Rosanne Hawke has crafted an engaging novel for teens, about a little known conflict in a little known part of the world called Kashmir. The partition of India in 1947 had serious repercussions for both Muslims and Hindus. The partition itself was chaotic and violent, leaving many families separated and suffering the loss of loved ones. The Kashmir conflict was another situation that developed out of the partition and it has continued to divide this part of the world, affecting families and especially children.

In this novel, Hawke, who was an aid worker in the Middle East, attempts to portray the effect the long standing conflict over Kashmir has on the children of this region. This is done through the young characters, all of whom have suffered a loss in some way. Shahana has lost her brother, mother and father and almost loses her younger brother Tanveer. Ayesha has lost her father who disappears and is believed to have become a militant. Zahid has lost his brother who was shot by the soldiers. To get the bounty for shooting a militant, the soldiers claimed his brother was one. His father marched in protest and he was taken away three years ago.  His beautiful sister Nissa was taken by the militants.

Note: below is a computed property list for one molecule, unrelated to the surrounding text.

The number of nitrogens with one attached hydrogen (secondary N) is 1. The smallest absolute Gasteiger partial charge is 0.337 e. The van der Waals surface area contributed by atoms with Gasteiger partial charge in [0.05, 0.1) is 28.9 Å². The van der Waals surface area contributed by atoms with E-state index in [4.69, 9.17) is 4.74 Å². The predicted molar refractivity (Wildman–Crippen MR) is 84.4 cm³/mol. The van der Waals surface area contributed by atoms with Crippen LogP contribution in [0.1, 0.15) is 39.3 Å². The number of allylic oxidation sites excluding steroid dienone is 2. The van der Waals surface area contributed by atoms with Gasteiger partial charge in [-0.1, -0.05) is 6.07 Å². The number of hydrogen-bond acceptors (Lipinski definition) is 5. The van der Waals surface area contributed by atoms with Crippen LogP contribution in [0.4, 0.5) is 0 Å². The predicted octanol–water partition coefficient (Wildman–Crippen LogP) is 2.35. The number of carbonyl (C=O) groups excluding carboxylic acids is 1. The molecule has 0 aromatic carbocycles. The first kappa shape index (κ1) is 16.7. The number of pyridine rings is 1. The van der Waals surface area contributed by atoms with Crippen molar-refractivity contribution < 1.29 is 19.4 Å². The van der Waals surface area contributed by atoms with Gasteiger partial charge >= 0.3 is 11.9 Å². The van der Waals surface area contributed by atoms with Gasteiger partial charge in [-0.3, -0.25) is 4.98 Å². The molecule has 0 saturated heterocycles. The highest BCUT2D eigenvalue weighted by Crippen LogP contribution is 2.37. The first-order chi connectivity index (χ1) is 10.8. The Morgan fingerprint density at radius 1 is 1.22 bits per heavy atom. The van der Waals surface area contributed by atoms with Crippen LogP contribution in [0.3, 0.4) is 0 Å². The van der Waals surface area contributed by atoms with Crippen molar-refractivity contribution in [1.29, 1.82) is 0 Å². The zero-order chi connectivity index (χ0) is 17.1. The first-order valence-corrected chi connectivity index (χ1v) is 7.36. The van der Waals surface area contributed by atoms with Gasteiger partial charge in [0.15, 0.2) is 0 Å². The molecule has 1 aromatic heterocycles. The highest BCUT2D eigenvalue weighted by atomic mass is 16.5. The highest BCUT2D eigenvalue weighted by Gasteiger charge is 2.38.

For Shahana, the loss of her parents places her in a vulnerable situation from both the villagers and the militants. Shahana worries about the militants who kidnap young boys and make them into soldiers. They might take Tanveer. Shahana worries about the coming winter and about the wild dogs. must support herself and her brother who also needs medicine. She attempts to do this by doing embroidery for Mr. Nadir. However, Nadir recognizes Shahana's precarious situation and takes advantage of her by kidnapping her brother to work in his store making rugs and by blackmailing Shahana into being sold in marriage. In addition to these losses, Shahana is unable to attend school because her tent school was destroyed by the militants. She wants to continue school but there is no school and she cannot make money by going to school.

Hawke does an excellent job of portraying how stressful the conflict is for Shahana. When Ayesha encourages her to tell the world via the internet about what is happening to her, Shahana feels overwhelmed and begins to cry. "She cries for Tanveer, for herself because of Mr. Nadir, and out of fear. What if the militant steals Tanveer, or if someone finds out about Zahid? She will be worse than a half-widow. She hiccups. At least no one will want to marry her then. But could something worse happen?"